Certain services may appeal more to you than others. So, go more often to the ones you like best! I love the Paraklesis and the Akathist, because that helps me most due to my spiritual immaturity. Compline, well...not so much, at least not as much as Orthros or Vespers. Also, make special efforts to attend services in honor of saints that seem to stick out in your mind. There is a reason this drawing or attraction is occurring, even though we may not understand why at the time.They will intercede for you, and help you!

As an example of the above, St. Paraskeve has always been a favorite of mine, maybe due to my eye troubles--I've always been drawn to her. Then, wouldn't you know it, the first Liturgy I performed solo as a celebrant just so happened to be on her day!

So, where I'm going with this, is to pray with fervor and concentration. Be joyful in your peaks (of course, who wouldn't be joyful then!), and be persistent in your valleys. That is how you get the most of your time in the Temple.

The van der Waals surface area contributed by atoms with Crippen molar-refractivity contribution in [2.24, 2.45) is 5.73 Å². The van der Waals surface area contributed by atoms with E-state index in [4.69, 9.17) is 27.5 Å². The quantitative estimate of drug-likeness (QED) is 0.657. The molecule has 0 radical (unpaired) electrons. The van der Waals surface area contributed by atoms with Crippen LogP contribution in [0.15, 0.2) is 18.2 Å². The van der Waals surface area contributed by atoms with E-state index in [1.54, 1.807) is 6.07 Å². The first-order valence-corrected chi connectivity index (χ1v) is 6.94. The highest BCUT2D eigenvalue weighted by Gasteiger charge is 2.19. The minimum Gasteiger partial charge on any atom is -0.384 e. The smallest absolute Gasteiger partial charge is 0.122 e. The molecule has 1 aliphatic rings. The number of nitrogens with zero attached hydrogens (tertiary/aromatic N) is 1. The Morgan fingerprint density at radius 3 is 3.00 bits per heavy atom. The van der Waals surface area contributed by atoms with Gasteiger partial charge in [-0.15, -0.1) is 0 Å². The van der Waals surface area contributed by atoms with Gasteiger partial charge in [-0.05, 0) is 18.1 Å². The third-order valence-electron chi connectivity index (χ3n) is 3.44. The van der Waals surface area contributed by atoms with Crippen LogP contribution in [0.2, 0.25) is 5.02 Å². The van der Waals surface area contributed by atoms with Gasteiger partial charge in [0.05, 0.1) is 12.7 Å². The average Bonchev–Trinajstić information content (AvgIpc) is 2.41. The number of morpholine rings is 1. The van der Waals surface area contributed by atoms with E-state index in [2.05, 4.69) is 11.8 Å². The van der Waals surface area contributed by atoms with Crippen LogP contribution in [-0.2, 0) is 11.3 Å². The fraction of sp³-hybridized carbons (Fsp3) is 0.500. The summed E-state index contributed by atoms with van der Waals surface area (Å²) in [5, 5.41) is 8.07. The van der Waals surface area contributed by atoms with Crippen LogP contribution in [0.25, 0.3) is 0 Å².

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« Reply #4 on: November 09, 2006, 02:28:05 PM »

The Russian practice of crossing yourself at every "Lord have mercy", at the begining of the Lord's prayer, at the mention of the Theotokos and of Jesus in the prayer between the antiphons, at the invocation of the Trinity, and various other times is a good way to participate if you can't sing.  It means you have to pay attention, and just doing that is like saying that you agree with what is being said and that you are praying that in your heart.